Protected Against Whooping Cough? Most Adults Don't Know

(Image credit:

Rates of whooping cough in the United States are at their highest level in decades, yet most adults don't know whether they are adequately protected against the disease, results from a new poll suggest.

In the poll, 61 percent of adults said they didn't know when they were last vaccinated against whooping cough, also known as pertussis. Just 20 percent said they were vaccinated within the last 10 years, which is the recommended timeframe for vaccination.

Vaccination against pertussis as an adult — with the tetanus, diphtheria and pertussis (Tdap) vaccine — is important because it protects against pertussis and also helps prevent the spread of the disease to newborns. Children under 6 months are most at risk of dying from pertussis, and children under 2 months cannot be vaccinated against the disease. Most infants who develop pertussis caught the disease from an older child or adult, according to the researchers, of the C.S. Mott Children's Hospital National Poll on Children's Health.

"Almost two-thirds of adults were not aware of their Tdap vaccination status, and thus cannot be sure they are able to prevent the spread of pertussis to a vulnerable newborn," the researchers said.

Cases of whooping cough have been on the rise in recent years, and in 2012, the number of illnesses soared to more than 41,000 — more than any other year since 1955.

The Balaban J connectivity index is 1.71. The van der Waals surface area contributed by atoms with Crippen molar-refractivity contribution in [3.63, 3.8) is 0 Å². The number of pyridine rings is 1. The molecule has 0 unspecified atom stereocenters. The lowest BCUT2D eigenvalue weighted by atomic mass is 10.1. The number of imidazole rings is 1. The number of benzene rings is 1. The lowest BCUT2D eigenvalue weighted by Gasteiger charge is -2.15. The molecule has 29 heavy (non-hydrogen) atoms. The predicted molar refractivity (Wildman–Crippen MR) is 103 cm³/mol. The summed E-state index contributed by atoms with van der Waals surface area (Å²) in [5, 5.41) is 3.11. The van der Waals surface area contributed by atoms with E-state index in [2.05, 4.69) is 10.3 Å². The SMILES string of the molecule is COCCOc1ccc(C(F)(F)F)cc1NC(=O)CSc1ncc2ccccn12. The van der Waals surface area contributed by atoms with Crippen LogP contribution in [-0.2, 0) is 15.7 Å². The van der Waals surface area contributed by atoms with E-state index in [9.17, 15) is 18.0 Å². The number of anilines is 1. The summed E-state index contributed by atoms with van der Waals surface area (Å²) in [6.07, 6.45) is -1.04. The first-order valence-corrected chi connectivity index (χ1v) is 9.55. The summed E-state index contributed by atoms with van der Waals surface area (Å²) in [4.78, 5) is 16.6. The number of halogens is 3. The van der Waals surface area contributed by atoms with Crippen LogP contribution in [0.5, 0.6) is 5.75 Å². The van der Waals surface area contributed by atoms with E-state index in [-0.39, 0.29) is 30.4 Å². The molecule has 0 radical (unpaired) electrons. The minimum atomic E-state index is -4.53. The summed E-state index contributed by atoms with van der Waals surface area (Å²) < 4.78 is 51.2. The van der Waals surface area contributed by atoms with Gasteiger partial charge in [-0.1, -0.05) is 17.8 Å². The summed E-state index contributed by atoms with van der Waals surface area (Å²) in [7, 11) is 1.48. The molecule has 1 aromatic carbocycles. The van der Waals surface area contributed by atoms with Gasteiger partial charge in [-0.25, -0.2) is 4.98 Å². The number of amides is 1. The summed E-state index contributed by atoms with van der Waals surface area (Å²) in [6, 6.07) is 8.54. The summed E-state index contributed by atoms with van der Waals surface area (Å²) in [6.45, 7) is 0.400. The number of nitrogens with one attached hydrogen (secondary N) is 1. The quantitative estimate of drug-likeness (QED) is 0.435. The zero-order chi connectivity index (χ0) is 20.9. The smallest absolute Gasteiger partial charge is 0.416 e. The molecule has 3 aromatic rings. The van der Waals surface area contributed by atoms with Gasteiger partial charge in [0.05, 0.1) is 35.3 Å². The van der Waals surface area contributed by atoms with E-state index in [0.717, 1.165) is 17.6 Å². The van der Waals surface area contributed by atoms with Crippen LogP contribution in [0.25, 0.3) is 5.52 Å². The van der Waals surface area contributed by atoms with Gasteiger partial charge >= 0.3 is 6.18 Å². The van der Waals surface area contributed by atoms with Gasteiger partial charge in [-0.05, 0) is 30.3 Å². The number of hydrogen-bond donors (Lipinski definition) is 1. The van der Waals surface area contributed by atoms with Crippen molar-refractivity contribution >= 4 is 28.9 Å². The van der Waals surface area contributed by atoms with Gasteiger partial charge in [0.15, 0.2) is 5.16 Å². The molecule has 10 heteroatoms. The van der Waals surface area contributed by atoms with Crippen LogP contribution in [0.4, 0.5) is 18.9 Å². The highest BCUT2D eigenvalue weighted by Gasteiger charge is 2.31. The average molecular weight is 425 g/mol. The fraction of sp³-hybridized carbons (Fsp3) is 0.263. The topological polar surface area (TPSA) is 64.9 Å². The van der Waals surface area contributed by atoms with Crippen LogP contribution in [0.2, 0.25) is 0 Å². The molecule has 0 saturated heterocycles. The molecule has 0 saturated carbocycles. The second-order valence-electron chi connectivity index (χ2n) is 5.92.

People ages 19 and over who did not receive a Tdap booster in adolescence should receive one dose of the vaccine (in place of a tetanus booster shot), according to the Centers for Disease Control and Prevention.

Adults who expect to have contact with a newborn less than one year old should also get a Tdap booster, the CDC says. Women are recommended to receive a Tdap booster during each pregnancy.

Most of the adults surveyed in the poll (72 percent) agreed that parents of newborns have the right to insist that friends and family get the pertussis vaccine before visiting the newborn baby.

"This parental approach, if it becomes the standard, may have a very positive impact decreasing the number of newborns who become severely ill or die as a result of pertussis," the researchers said.

The poll surveyed a nationally representative sample of 2,182 adults in January of this year. The poll has a margin of error of plus or minus 1 to 4 percentage points.

Follow Rachael Rettner @RachaelRettner. Follow LiveScience @livescience, Facebook & Google+. Original article on

Rachael Rettner

Rachael is a Live Science contributor, and was a former channel editor and senior writer for Live Science between 2010 and 2022. She has a master's degree in journalism from New York University's Science, Health and Environmental Reporting Program. She also holds a B.S. in molecular biology and an M.S. in biology from the University of California, San Diego. Her work has appeared in Scienceline, The Washington Post and Scientific American.